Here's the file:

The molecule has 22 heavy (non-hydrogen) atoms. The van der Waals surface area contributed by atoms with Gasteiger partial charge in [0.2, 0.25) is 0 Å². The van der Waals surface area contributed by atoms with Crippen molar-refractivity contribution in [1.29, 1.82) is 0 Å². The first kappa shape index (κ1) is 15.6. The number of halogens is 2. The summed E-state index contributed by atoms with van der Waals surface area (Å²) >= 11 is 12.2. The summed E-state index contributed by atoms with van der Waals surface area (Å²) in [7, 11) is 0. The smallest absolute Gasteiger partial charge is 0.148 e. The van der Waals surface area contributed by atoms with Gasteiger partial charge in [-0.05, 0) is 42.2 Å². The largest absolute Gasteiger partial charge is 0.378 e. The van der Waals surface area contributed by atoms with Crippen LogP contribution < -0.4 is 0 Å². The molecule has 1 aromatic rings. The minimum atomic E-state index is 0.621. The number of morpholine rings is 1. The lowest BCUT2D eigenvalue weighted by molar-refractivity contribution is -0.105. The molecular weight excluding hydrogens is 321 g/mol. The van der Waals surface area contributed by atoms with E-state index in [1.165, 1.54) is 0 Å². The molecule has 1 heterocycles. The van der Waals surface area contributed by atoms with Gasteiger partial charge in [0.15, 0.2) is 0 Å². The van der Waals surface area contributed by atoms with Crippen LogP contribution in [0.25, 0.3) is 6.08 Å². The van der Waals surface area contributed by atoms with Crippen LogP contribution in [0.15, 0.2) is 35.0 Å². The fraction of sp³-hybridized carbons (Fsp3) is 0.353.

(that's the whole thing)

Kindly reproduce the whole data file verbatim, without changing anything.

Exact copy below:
The molecule has 22 heavy (non-hydrogen) atoms. The van der Waals surface area contributed by atoms with Gasteiger partial charge in [0.2, 0.25) is 0 Å². The van der Waals surface area contributed by atoms with Crippen molar-refractivity contribution in [1.29, 1.82) is 0 Å². The first kappa shape index (κ1) is 15.6. The number of halogens is 2. The summed E-state index contributed by atoms with van der Waals surface area (Å²) >= 11 is 12.2. The summed E-state index contributed by atoms with van der Waals surface area (Å²) in [7, 11) is 0. The smallest absolute Gasteiger partial charge is 0.148 e. The van der Waals surface area contributed by atoms with Gasteiger partial charge in [-0.05, 0) is 42.2 Å². The largest absolute Gasteiger partial charge is 0.378 e. The van der Waals surface area contributed by atoms with Crippen LogP contribution < -0.4 is 0 Å². The molecule has 1 aromatic rings. The minimum atomic E-state index is 0.621. The number of morpholine rings is 1. The lowest BCUT2D eigenvalue weighted by molar-refractivity contribution is -0.105. The molecular weight excluding hydrogens is 321 g/mol. The van der Waals surface area contributed by atoms with E-state index in [1.165, 1.54) is 0 Å². The molecule has 1 heterocycles. The van der Waals surface area contributed by atoms with Gasteiger partial charge in [0.15, 0.2) is 0 Å². The van der Waals surface area contributed by atoms with Crippen LogP contribution in [0.25, 0.3) is 6.08 Å². The van der Waals surface area contributed by atoms with Crippen LogP contribution in [0.15, 0.2) is 35.0 Å². The fraction of sp³-hybridized carbons (Fsp3) is 0.353.